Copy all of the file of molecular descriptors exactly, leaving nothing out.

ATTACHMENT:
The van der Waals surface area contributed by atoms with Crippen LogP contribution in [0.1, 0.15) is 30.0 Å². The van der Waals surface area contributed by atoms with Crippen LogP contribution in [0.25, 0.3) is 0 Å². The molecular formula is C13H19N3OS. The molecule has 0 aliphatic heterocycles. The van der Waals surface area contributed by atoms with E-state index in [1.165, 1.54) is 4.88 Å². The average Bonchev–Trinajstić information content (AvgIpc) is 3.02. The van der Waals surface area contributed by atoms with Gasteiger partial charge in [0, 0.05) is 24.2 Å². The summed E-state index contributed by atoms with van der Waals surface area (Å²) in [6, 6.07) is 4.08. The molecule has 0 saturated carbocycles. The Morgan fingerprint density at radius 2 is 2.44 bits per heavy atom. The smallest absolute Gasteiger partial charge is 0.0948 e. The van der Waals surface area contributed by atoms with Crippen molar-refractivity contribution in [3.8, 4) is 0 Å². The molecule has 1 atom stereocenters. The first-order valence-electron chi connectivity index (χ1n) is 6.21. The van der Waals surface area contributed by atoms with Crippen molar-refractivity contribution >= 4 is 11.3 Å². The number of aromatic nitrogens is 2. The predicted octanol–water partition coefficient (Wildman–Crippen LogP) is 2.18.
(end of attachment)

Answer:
The van der Waals surface area contributed by atoms with Crippen LogP contribution in [0.1, 0.15) is 30.0 Å². The van der Waals surface area contributed by atoms with Crippen LogP contribution in [0.25, 0.3) is 0 Å². The molecular formula is C13H19N3OS. The molecule has 0 aliphatic heterocycles. The van der Waals surface area contributed by atoms with E-state index in [1.165, 1.54) is 4.88 Å². The average Bonchev–Trinajstić information content (AvgIpc) is 3.02. The van der Waals surface area contributed by atoms with Gasteiger partial charge in [0, 0.05) is 24.2 Å². The summed E-state index contributed by atoms with van der Waals surface area (Å²) in [6, 6.07) is 4.08. The molecule has 0 saturated carbocycles. The Morgan fingerprint density at radius 2 is 2.44 bits per heavy atom. The smallest absolute Gasteiger partial charge is 0.0948 e. The van der Waals surface area contributed by atoms with Crippen molar-refractivity contribution in [3.8, 4) is 0 Å². The molecule has 1 atom stereocenters. The first-order valence-electron chi connectivity index (χ1n) is 6.21. The van der Waals surface area contributed by atoms with Crippen molar-refractivity contribution >= 4 is 11.3 Å². The number of aromatic nitrogens is 2. The predicted octanol–water partition coefficient (Wildman–Crippen LogP) is 2.18.